Acute kidney injury (AKI) is one of the most common complications of sepsis and is associated with an increased ICU and hospital mortality (1–7). The benefit of preventive and therapeutic measures for AKI has been difficult to confirm because treatments are often initiated when renal injury is already established (8, 9). Perhaps as a result, the prognosis for sepsis patients with AKI remains poor.
Biomarkers for AKI might allow for earlier initiation or more tailored application of renal protection measures and avoidance of iatrogenic harm (10, 11). Two novel urinary biomarkers, tissue inhibitor of metalloproteinases-2 (TIMP-2), and insulin-like growth factor-binding protein 7 (IGFBP7) have been validated for predicting moderate and severe AKI (classified as AKI stage 2 and 3 according to the Kidney Disease Improving Global Outcome [KDIGO] 2012 classification) (12) in critically ill patients. Both TIMP-2 and IGFBP7 are markers of cellular stress in the early phase of tubular cell injury caused by a wide variety of insults (inflammation, ischemia, oxidative stress, drugs, and toxins) (13–16). Furthermore, both molecules can initiate G1 cell-cycle arrest that prevents cells from dividing when potentially injured (17). Importantly, both biomarkers also act as “alarm” proteins exerting paracrine effects on adjacent cells (18). The product of these two biomarkers ([TIMP-2]·[IGFBP7]) outperformed all other known biomarkers or biomarker combinations for predicting moderate-severe AKI (19), and the test has been validated using a clinical adjudication committee as a gold-standard for AKI (20). Finally, [TIMP-2]·[IGFBP7] measurement proved to be a highly sensitive predictor of AKI in cardiac surgery patients (21).
Importantly, performance of novel biomarkers for AKI can suffer in patients with sepsis presumably because many of the pathologic processes of sepsis can affect biomarkers even without injuring the kidney (22). Furthermore, because the mechanisms of organ injury in sepsis may not be specific for the kidney, nonrenal organ failures could mimic AKI (23). Thus, we sought to evaluate the performance of [TIMP-2]·[IGFBP7] in patients with sepsis, with or without nonrenal organ failures. We assessed this biomarker combination in a subset of patients with early sepsis from the Sapphire (19) and Topaz (20) prospective clinical trials using cutoff values of greater than 0.3, 1.0, and 2.0 (ng/mL)2/1,000 (24). At the time of biomarker measurement and adjusting for common sepsis risk factors, we evaluated test performance in conjunction with bedside clinical parameters.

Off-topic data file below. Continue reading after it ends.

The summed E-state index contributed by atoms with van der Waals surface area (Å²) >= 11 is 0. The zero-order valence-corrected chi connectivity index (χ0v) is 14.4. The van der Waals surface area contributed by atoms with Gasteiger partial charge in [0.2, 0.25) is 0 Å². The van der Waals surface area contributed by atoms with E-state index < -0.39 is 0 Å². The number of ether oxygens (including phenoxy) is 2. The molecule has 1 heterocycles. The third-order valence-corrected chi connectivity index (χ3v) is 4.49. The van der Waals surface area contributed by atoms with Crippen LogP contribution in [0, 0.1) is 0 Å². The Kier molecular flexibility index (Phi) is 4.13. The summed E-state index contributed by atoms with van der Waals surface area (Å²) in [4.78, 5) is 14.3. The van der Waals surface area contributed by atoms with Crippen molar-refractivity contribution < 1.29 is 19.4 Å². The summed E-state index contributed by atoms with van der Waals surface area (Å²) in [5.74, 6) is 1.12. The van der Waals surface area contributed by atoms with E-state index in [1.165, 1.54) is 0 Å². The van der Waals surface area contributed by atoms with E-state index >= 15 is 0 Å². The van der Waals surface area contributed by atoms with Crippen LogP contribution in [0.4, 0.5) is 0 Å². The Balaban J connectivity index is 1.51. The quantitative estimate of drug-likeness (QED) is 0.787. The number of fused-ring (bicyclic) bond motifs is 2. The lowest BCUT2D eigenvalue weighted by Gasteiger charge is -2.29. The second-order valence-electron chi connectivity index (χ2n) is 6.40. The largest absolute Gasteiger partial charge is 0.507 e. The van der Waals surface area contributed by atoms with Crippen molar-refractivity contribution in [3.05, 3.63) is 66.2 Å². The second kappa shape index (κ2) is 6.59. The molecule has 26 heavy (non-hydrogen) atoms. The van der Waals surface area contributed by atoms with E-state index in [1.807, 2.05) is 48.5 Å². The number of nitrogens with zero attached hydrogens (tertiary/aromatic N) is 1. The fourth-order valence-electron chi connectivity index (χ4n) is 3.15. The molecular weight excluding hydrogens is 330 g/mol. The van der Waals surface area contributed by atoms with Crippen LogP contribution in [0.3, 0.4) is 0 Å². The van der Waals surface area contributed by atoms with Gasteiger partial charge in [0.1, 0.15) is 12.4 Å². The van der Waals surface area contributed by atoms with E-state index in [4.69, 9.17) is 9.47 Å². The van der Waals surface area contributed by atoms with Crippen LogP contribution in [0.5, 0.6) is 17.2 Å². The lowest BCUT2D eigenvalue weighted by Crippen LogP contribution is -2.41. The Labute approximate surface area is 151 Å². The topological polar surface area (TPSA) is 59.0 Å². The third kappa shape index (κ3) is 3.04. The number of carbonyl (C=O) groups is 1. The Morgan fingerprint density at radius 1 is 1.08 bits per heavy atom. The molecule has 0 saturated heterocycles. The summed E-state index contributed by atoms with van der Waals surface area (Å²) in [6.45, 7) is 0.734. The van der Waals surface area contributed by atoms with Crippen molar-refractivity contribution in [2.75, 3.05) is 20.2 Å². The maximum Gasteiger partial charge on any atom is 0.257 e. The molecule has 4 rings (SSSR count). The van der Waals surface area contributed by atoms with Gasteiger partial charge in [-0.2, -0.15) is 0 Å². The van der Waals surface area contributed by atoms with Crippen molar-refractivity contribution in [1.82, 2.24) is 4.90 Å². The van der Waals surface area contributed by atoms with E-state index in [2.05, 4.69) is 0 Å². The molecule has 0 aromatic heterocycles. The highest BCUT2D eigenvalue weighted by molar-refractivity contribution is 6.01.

PATIENTS AND METHODS
We conducted a preplanned subgroup analysis of critically ill patients enrolled in either of our two previously reported studies on the discovery/validation (Sapphire) (19) and subsequent secondary validation (Topaz) (20) of [TIMP-2]·[IGFBP7]. We defined sepsis based on international consensus criteria and the clinical diagnosis assigned by the treating physicians at enrolling sites (25). All patients were considered to be at high risk for AKI, characterized by respiratory or cardiovascular dysfunction as previously reported (Fig. 1) (19, 20). The design, execution, and reporting of this study meet the Strengthening the Reporting of Observational Studies in Epidemiology (26) and the Standards for Reporting of Diagnostic Accuracy criteria (27). Data were collected by the investigators and analyzed by independent statisticians not directly affiliated with the study. Both study protocols were approved by the Western Institutional Review Board (Olympia, Washington, DC) and also by the institutional review board or ethics committee of each study site if required. All patients (or authorized representatives) provided written informed consent. In this article, we present data from the Sapphire study, which defined AKI as KDIGO stage 2–3 (12), and from the Topaz study, which used clinical adjudication for AKI (20), in order to examine the performance of the [TIMP-2]·[IGFBP7] test for risk assessment of AKI in patients with sepsis.
Urine and serum samples for biomarker and creatinine assessment, respectively, were obtained within 24 hours of ICU admission. TIMP-2 and IGFBP7 concentrations were measured by immunoassay with the NephroCheck Test on the Asute140 Meter (Astute Medical, San Diego, CA) by technicians blinded to clinical data. Measurements of TIMP-2 and IGFBP7 were made at Astute Medical for the Sapphire study and in triplicate at three independent laboratories (University of California at San Diego, CA; University of Louisville, KY; and ARUP Laboratories in Salt Lake City, UT) for the Topaz study. The median of the triplicate values from Topaz was used for analysis, and values were reported in units of (ng/mL)2/1,000. Serum creatinine testing was performed as previously described (19, 20).
We assessed severity of illness and organ dysfunction/failure with the Acute Physiology and Chronic Health Evaluation (APACHE) III (28) and Sequential Organ Failure Assessment (SOFA) (29) scores. Nonrenal APACHE III and SOFA scores were calculated by subtracting the renal components from these scores.